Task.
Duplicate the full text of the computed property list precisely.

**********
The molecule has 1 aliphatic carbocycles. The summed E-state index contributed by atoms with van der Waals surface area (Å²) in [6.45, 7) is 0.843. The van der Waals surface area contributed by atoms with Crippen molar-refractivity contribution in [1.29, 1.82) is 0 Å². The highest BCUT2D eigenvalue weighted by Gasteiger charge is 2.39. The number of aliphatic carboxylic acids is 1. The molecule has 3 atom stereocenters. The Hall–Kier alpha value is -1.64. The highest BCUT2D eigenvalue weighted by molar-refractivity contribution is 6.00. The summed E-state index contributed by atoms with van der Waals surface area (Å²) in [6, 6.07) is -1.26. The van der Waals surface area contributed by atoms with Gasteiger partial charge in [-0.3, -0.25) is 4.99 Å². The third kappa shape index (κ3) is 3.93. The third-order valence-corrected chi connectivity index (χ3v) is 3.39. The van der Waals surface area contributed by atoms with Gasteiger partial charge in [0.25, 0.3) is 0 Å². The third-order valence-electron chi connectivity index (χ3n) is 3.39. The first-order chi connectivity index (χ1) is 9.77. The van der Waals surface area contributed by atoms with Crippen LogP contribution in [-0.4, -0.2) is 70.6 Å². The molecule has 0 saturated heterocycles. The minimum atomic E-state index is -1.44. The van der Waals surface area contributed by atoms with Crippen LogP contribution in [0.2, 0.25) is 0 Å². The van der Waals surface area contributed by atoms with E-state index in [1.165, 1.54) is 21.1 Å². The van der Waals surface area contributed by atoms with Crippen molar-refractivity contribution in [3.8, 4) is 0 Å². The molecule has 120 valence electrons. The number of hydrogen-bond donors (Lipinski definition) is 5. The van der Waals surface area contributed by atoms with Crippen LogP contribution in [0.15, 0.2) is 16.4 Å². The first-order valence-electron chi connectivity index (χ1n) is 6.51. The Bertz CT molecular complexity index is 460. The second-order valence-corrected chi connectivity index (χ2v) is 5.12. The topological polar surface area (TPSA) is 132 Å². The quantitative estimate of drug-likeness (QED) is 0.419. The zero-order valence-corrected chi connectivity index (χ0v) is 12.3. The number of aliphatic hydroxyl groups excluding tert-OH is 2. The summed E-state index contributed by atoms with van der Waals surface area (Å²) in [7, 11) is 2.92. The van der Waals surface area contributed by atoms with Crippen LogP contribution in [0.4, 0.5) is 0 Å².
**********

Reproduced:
The molecule has 1 aliphatic carbocycles. The summed E-state index contributed by atoms with van der Waals surface area (Å²) in [6.45, 7) is 0.843. The van der Waals surface area contributed by atoms with Crippen molar-refractivity contribution in [1.29, 1.82) is 0 Å². The highest BCUT2D eigenvalue weighted by Gasteiger charge is 2.39. The number of aliphatic carboxylic acids is 1. The molecule has 3 atom stereocenters. The Hall–Kier alpha value is -1.64. The highest BCUT2D eigenvalue weighted by molar-refractivity contribution is 6.00. The summed E-state index contributed by atoms with van der Waals surface area (Å²) in [6, 6.07) is -1.26. The van der Waals surface area contributed by atoms with Gasteiger partial charge in [-0.3, -0.25) is 4.99 Å². The third kappa shape index (κ3) is 3.93. The third-order valence-corrected chi connectivity index (χ3v) is 3.39. The van der Waals surface area contributed by atoms with Gasteiger partial charge in [0.25, 0.3) is 0 Å². The third-order valence-electron chi connectivity index (χ3n) is 3.39. The first-order chi connectivity index (χ1) is 9.77. The van der Waals surface area contributed by atoms with Crippen LogP contribution in [-0.4, -0.2) is 70.6 Å². The molecule has 0 saturated heterocycles. The minimum atomic E-state index is -1.44. The van der Waals surface area contributed by atoms with Crippen LogP contribution in [0.2, 0.25) is 0 Å². The van der Waals surface area contributed by atoms with E-state index in [1.165, 1.54) is 21.1 Å². The van der Waals surface area contributed by atoms with Crippen molar-refractivity contribution in [3.8, 4) is 0 Å². The molecule has 120 valence electrons. The number of hydrogen-bond donors (Lipinski definition) is 5. The van der Waals surface area contributed by atoms with Crippen LogP contribution in [0.15, 0.2) is 16.4 Å². The first-order valence-electron chi connectivity index (χ1n) is 6.51. The Bertz CT molecular complexity index is 460. The second-order valence-corrected chi connectivity index (χ2v) is 5.12. The topological polar surface area (TPSA) is 132 Å². The quantitative estimate of drug-likeness (QED) is 0.419. The zero-order valence-corrected chi connectivity index (χ0v) is 12.3. The number of aliphatic hydroxyl groups excluding tert-OH is 2. The summed E-state index contributed by atoms with van der Waals surface area (Å²) in [7, 11) is 2.92. The van der Waals surface area contributed by atoms with Crippen LogP contribution in [0.4, 0.5) is 0 Å².